Having started out painting in the traditional Chinese technique Wei Dong moved to work on canvas because he says the technique enables him to better express his emotions. He finds work on paper sometimes too delicate. What he is trying to convey in his work are not stories but impressions, feelings and experiences. The artist describes what the medium of paint on canvas allows him:

"I can paint the intensity of the cloudy sky, the reddest of the flag, the peace of the landscape, and the female bodies as vibrant as possible: you just can be as imaginary as possible."

This brings out another important aspect of the artist's work, the element of the imaginary. He uses a combination of the real and the fantastic or imaginary to express what he feels. He likens his approach to the theatre where drama allows the creation of something which reminds one of reality but is not reality itself. Wei Dong includes in his works a fabulous array of objects, many of which intensify the attention demanded by the females figures as they are concentrated around or on them. There are signs of various eras, prompts of emotions, of trends, of fantasies and of the simply fantastic. References to China's past both imperial and communist abound as do the ubiquitous signs of globalisation or the expansion of western consumer society. In these seemingly random objects there are also the faces of fellow chinese artists and former Chinese leaders. There are lucky goldfish, magicians' trick playing cards and elegant high heeled shoes. It is a theatrical scene with all the main actors and props present. It is interesting that in these new works on canvas the landscapes have disappeared. The female characters are still there but are now part of a stage set, a dramatic composition. The theatrical setting dominates. In fact, having referred to the Chinese tradition in earlier works, these more dramatic pieces refer to the western tradition. One cannot help but think of some of the great Venetian painters in the positioning of the figures, the drapery and the religious references such as those in First Day.

In a new development Wei Dong has created series of works on paper called My Marilyn, Soft and Water. These are somewhat different from the other works in this exhibition. These works concentrate on a face, an expression and in the case of Marilyn, an icon. They are painted with very few colours and the colours used are pale and delicate. They are more abstracted than the other works and, in fact, in the Soft series, the female form starts to disintegrate and becomes a landscape in itself producing a strong contrast between the traditional male landscape in greens and browns next to the abstract female landscape in flesh tones. In the Marilyn series, the abstracted technique helps create the impression of a memory, a vision that is no longer crystal clear but which is so powerful in our collective memory as to still hover in its essential characteristics. Here we find again Wei Dong's desire to remind one of reality but not to recreate it. Marilyn is an interesting subject for an artist with a penchant for painting powerful contemporary figures.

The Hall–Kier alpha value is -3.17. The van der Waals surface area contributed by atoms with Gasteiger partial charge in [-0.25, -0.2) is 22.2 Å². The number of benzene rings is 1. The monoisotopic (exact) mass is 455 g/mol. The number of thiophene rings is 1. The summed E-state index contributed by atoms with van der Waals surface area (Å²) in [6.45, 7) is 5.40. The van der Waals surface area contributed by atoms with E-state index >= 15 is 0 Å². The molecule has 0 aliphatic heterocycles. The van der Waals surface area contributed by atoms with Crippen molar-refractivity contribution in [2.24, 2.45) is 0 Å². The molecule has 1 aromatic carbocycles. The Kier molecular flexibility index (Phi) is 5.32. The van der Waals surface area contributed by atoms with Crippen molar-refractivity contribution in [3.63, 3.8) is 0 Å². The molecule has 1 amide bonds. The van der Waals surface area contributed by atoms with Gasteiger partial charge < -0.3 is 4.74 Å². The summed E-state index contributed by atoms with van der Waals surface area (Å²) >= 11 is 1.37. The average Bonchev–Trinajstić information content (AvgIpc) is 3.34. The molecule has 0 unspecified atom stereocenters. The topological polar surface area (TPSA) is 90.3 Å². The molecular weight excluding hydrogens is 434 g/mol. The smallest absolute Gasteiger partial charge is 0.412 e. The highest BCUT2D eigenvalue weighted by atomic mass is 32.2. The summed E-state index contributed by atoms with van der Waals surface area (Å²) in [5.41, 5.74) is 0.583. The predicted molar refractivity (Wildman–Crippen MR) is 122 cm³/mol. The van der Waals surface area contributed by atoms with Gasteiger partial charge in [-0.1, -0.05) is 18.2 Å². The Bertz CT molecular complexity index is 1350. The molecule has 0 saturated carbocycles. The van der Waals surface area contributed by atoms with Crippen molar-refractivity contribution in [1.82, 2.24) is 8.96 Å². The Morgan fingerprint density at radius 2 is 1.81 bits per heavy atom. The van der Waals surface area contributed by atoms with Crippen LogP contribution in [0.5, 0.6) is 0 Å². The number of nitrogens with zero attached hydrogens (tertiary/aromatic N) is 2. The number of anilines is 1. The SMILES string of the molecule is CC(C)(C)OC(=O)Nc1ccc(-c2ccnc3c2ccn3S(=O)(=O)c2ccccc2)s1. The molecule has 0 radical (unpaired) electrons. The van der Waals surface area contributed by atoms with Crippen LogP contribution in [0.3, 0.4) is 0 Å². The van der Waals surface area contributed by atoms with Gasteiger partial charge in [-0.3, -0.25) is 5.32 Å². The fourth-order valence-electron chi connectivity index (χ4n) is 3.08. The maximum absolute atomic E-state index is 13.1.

All the elements in Wei Dong's paintings come from his world, his life, his experiences and fantasies. The works capture the edginess of contemporary society and because of Wei Dong's past, growing up under communist China before its opening up to the rest of the world, they have an element of the surreal nature of contemporary Chinese society under assault by influences from all quarters. They also have the fresh and free vision of an outsider, an observer, one who can provoke new visions where others would only see the ordinary.